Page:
Description

BACKGROUND
In many enterprise print shop environments, the demand (or job load) on the print shop can be reasonably predictable when averaged over a period of time. For example, the demand for any given month may be very similar to that of the previous month. However, even in print shops where the demand is predictable when averaged over a time period, the demand at specific times within the time period may be highly variable. In addition, even relatively predictable print shops often will experience time periods in which the actual demand is significantly higher or lower than the expected demand.
Due to the variability in job demand, an enterprise must maintain a certain level of inventory, such as ink, paper and the like, in anticipation of the jobs that the enterprise may receive. In addition, a print shop must maintain a certain level of equipment and staffing to satisfy the expected demand. If the demand exceeds the inventory or available resources, the print shop may not be able to satisfy the demand. If the demand drops below expected levels, the print shop may lose revenues by paying for resources that it does not need.
This document describes a method and systems for reducing variations in the load of a print shop.
SUMMARY
In an embodiment, a print shop workflow management system implements a method that maintains a data set of prospective print shop order data. The data represents orders for multiple customers over multiple unit time periods. Each of the unit time periods has a corresponding demand level based on all of the prospective print shop order data for the customers over that unit time period. The system determines a demand variation level that corresponds to a measurement of how the demand levels vary over each of the unit time periods. The system also selects a first customer as a candidate for print shop order rescheduling. The first customer has at least one print shop order with an original processing period that corresponds to one of the unit time periods in the set. The system modifies at least one of the first customer's print shop orders so that the modified order has a revised processing period that differs from the original processing period and corresponds to a different one of the unit time periods of the set. The modifying is performed so that movement of the modified order from the original processing period to the revised processing period will reduce the demand variation level. The system may then process the modified print shop order in the print shop during the revised processing period.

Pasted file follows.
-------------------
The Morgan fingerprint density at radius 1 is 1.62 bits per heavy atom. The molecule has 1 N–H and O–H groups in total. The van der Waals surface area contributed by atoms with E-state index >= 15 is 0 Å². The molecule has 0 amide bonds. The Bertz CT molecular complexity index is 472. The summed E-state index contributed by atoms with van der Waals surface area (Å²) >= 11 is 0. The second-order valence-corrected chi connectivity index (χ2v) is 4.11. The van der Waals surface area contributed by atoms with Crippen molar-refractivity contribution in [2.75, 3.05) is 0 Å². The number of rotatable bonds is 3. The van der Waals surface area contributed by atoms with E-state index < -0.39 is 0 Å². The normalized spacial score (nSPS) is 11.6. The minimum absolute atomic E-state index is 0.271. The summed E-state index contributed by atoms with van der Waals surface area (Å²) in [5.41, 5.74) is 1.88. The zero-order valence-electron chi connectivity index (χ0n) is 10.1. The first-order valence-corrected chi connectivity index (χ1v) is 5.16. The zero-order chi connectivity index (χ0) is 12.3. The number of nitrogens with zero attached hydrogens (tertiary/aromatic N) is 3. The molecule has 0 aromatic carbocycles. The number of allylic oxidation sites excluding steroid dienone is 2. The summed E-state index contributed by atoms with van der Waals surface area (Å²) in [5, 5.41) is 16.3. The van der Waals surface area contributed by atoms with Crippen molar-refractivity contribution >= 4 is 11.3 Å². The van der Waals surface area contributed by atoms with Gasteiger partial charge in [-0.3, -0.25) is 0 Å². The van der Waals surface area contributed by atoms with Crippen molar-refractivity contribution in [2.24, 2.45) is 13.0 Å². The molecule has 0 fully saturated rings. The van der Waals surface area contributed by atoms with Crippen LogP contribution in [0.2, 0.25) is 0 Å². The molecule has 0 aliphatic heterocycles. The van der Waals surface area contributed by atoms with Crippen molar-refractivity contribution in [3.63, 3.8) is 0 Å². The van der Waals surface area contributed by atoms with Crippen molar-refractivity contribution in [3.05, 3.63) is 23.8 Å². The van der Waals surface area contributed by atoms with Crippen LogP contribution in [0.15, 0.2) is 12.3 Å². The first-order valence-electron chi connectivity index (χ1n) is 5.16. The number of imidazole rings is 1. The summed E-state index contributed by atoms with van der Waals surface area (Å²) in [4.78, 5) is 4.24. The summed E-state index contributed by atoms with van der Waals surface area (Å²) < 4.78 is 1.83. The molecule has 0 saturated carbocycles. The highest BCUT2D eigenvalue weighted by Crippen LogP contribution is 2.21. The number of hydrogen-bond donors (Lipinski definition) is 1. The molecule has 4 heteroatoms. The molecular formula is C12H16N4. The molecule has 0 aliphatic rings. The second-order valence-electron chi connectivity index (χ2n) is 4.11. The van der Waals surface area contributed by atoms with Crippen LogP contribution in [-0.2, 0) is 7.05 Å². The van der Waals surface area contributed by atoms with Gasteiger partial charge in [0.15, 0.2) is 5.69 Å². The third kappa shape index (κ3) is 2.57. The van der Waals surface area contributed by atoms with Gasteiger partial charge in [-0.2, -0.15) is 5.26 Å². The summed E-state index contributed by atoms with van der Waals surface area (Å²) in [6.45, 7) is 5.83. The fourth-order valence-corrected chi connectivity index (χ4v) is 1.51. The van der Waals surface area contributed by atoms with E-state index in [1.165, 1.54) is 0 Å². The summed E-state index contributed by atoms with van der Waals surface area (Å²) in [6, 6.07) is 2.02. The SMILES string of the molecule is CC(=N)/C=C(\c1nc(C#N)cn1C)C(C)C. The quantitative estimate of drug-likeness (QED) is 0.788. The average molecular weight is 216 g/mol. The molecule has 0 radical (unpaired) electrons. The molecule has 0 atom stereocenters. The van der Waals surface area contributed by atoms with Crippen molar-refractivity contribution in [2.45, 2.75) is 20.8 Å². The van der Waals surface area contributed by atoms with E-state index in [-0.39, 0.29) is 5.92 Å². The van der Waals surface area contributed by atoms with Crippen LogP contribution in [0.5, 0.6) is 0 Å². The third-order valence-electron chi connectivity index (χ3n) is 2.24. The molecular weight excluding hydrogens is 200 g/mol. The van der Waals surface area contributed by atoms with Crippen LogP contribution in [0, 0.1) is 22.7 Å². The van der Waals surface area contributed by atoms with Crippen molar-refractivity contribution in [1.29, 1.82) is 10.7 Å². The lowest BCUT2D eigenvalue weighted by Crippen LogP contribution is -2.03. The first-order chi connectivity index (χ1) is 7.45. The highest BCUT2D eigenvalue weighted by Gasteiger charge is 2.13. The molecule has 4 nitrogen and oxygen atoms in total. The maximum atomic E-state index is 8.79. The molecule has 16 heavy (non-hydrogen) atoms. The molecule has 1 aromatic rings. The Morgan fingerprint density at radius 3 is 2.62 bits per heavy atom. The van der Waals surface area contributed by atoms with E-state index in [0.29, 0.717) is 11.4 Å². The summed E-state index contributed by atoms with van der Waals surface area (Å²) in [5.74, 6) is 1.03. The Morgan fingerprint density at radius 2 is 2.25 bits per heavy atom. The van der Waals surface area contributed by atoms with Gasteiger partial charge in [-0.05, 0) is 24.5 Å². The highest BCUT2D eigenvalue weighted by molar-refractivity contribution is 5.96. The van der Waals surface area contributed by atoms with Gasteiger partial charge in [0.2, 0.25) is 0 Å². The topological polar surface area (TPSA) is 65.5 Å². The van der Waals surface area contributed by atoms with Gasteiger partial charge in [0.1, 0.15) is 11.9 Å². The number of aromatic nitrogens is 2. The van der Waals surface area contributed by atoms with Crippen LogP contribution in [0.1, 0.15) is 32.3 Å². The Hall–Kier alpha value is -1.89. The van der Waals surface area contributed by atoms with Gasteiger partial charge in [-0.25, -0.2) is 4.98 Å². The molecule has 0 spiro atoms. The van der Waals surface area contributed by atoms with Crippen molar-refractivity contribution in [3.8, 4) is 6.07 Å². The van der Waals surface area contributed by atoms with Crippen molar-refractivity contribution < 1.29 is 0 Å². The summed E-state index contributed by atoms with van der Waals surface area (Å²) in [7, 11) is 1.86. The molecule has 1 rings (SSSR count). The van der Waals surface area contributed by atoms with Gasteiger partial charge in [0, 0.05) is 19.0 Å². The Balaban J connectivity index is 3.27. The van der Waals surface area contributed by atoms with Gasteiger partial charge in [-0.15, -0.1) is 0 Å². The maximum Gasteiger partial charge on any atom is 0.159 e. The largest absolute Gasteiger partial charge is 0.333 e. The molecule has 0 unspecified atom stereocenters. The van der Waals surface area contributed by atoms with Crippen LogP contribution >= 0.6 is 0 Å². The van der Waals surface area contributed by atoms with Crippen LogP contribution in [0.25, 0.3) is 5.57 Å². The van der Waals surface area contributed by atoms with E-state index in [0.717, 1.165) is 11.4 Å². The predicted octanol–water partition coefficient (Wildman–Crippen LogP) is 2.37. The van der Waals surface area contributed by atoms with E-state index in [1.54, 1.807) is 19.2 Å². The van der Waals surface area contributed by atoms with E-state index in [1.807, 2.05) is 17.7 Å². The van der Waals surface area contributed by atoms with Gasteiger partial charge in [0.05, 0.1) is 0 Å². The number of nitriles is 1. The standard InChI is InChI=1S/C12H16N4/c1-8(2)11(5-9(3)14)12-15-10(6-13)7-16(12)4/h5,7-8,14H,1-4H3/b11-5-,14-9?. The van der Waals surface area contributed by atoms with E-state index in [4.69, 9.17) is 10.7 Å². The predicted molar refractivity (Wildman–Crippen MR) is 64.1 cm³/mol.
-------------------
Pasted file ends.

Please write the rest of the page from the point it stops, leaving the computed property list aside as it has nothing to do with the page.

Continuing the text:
In various embodiments the process of determining what orders to shift to new time periods, and what time periods to use in the shifting, may include developing a matrix of data from the data set. Each row in the matrix corresponds to a customer, and each data point in each row of the matrix corresponds to a unit of measure for that row's customer's print shop orders per unit time period. The system may determine a set of values for the first customer, wherein each value in the set of values corresponds to a measurement of the first customer's print shop orders in each of the unit time periods. The system may then generate a volume scaling modifier for each value in the set of values, wherein a sum of each of the values multiplied by its corresponding coefficient equals a sum of each of the values.
In some embodiments, the system may include a display device. If so, the system may display, on the display device, a graphic representation of the original demand variation level for the data set, the reduced demand variation level, and an identifier for the first customer. The system also may determine additional reduced demand variation levels that are associated with order shifting for other customers and display the additional reduced demand levels and customers on the display. The system may also include a user interface through which a user may select one or more of the customers for implementation of load leveling.
BRIEF DESCRIPTION OF THE DRAWINGS
FIG. 1 illustrates an exemplary graphical user interface that an operator may use to monitor activities of a print shop.
FIG. 2 illustrates an example of a data set of anticipated load for a print shop or a portion of a print shop over a set of prospective incremental time periods.
FIG. 3 is a flow chart illustrating how a system may perform load leveling in a print shop.
FIG. 4 illustrates a block diagram of exemplary internal hardware that may be used to contain or implement the program instructions according to an embodiment.
DETAILED DESCRIPTION
This disclosure is not limited to the particular systems, devices and methods described, as these may vary. The terminology used in the description is for the purpose of describing the particular versions or embodiments only, and is not intended to limit the scope.
As used in this document, the singular forms “a,” “an,” and “the” include plural references unless the context clearly dictates otherwise. Unless defined otherwise, all technical and scientific terms used herein have the same meanings as commonly understood by one of ordinary skill in the art. Nothing in this document is to be construed as an admission that the embodiments described in this document are not entitled to antedate such disclosure by virtue of prior invention. As used in this document, the term “comprising” means “including, but not limited to.”
As used in this document, a statement that a device or system is “in electronic communication with” another device or system means that devices or systems are configured to send data, commands and/or queries to each other via a communications network. The network may be a wired or wireless network such as a local area network, a wide area network, an intranet, the Internet or another network.